Unstranger: Glad I’m not the only one! I picked up my copy in a local second-hand bookshop too, and if I saw another copy I would buy it for someone else.

  5. What a brilliant book! After looking through the online version, I am maddened by the absence of a real, physical copy from my shelves, as it strikes me as the ideal book for opening at random and being surprised by new and unusual words. Even going through it online I learned that, while ‘abysm’ (a lovely word) has fallen out of use in favour of ‘abyss’, we tend to use ‘abysmal’ rather than ‘abyssal’. A wordhound’s delight!

  6. Stan says:

    Doubtful: Your lack of doubt regarding this book does you credit. Everything you say about it is true, and if I had another copy, your enthusiasm would make you a leading candidate to receive it. Alternatively, there’s the immediate option.

    I think I should shill for Merriam-Webster.

  7. [...] because of their prominence in posts dedicated to them, such as however, principal, quality, and mwdeu. Others appear because they feature a few times in a set phrase, such as death in Blue Screen of [...]

  8. Claudia says:

    MWDEU is in my hands. I couldn’t find it in bookstores. My son ordered it from Chapters, through the Internet. A gift for Easter. I rushed the dinner, so he could leave soon. He didn’t mind. He knew I wanted to examine the book at length. I just looked to see if it was right to say ‘so’. It is! I was never sure about this.

    On the bag, in which the book came, was printed a line from John Keats, “Give me books, fruit, French wine, fine weather, and a little music…” The poor young man didn’t have very long to enjoy the few things he asked for. At least, he knew what truly matters. I’m so fortunate that I don’t need much more to have a happy day. And, even if the weather does not cooperate, holding my new book more than compensate…Thank you for praising it.

  9. Stan says:

    What a fine gift to receive – and to give! I wish you many happy hours of reading, checking, and dipping. Keats did not have very long, but as you say: he knew what mattered. His few years, lived intensely, surely swelled in felt experience, and his ideas and words have echoed through the centuries.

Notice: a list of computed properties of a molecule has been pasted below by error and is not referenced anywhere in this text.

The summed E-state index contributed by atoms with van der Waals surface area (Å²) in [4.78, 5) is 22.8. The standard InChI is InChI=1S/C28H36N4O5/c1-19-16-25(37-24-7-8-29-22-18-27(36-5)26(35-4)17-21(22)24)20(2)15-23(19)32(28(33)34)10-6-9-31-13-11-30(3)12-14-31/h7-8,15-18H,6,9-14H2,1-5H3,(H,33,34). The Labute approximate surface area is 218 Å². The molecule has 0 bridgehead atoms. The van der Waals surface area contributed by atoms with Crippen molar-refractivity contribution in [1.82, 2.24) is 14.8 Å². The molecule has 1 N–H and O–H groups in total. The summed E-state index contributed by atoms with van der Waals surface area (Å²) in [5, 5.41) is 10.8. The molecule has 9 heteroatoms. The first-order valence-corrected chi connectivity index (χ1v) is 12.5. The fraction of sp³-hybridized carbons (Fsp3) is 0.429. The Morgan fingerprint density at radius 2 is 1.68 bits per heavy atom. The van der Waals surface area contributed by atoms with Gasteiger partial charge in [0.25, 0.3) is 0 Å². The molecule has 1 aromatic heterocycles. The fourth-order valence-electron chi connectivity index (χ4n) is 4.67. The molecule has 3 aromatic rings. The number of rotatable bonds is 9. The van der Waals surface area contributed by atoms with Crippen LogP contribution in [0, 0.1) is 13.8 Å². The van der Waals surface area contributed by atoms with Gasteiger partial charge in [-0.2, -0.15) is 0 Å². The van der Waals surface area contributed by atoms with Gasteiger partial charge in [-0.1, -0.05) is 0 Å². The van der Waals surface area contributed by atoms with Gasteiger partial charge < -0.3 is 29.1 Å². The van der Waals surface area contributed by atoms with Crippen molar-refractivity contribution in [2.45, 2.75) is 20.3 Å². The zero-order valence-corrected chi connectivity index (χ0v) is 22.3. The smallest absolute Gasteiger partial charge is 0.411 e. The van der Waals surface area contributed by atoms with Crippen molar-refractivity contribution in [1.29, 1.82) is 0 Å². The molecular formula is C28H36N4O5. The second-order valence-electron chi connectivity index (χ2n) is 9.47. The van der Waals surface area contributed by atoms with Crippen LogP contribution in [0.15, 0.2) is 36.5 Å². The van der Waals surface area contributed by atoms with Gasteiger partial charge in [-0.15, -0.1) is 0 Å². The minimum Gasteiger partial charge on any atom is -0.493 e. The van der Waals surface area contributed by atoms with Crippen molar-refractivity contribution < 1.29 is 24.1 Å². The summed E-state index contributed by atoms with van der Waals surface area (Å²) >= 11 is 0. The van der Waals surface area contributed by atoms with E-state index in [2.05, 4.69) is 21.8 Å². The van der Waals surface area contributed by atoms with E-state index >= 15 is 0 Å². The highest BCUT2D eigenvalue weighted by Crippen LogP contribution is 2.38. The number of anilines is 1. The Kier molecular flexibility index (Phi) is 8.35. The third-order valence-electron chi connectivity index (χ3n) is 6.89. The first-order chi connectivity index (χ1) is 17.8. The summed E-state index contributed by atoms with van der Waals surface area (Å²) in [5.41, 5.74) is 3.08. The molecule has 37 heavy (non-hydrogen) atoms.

10. I believe I have a fairly sound grasp of the English language, and I’m always very happy to learn more. Especially when it comes to origins of words & the appropriate use of same. It’s something I find quite fascinating.

    Thanks for drawing my attention to this great resource, I will make a note to remember it & return to it for advice in the future.

    I like, as you pointed it, it’s absence of “Shoulds” etc.
    Although I do recognise it is important to be aware of correct usage, I also understand that Language, by it’s very nature is ever changing, and developing. To be dogmatic about the use of language, I think is to miss the point.

    I arrived here (to this blog) after asking about the use of the word “Bring”, which I’m now reliably informed, by yourself & Twitter that ordinarily the use of the word Bring would indicate that the person/object is moving towards one, and “Take” would be appropriate use when the object/person is moving away from one self.

    It’s interesting as I think I’ve picked up the use of the word from the Irish-(I was born in England & lived in Dublin for the last 8 years).
    Last night I said to my nephew (In England) “Can you bring this into the kitchen for me please?” when my sister pointed out, it ought to be “Can you take this into the kitchen for me please?”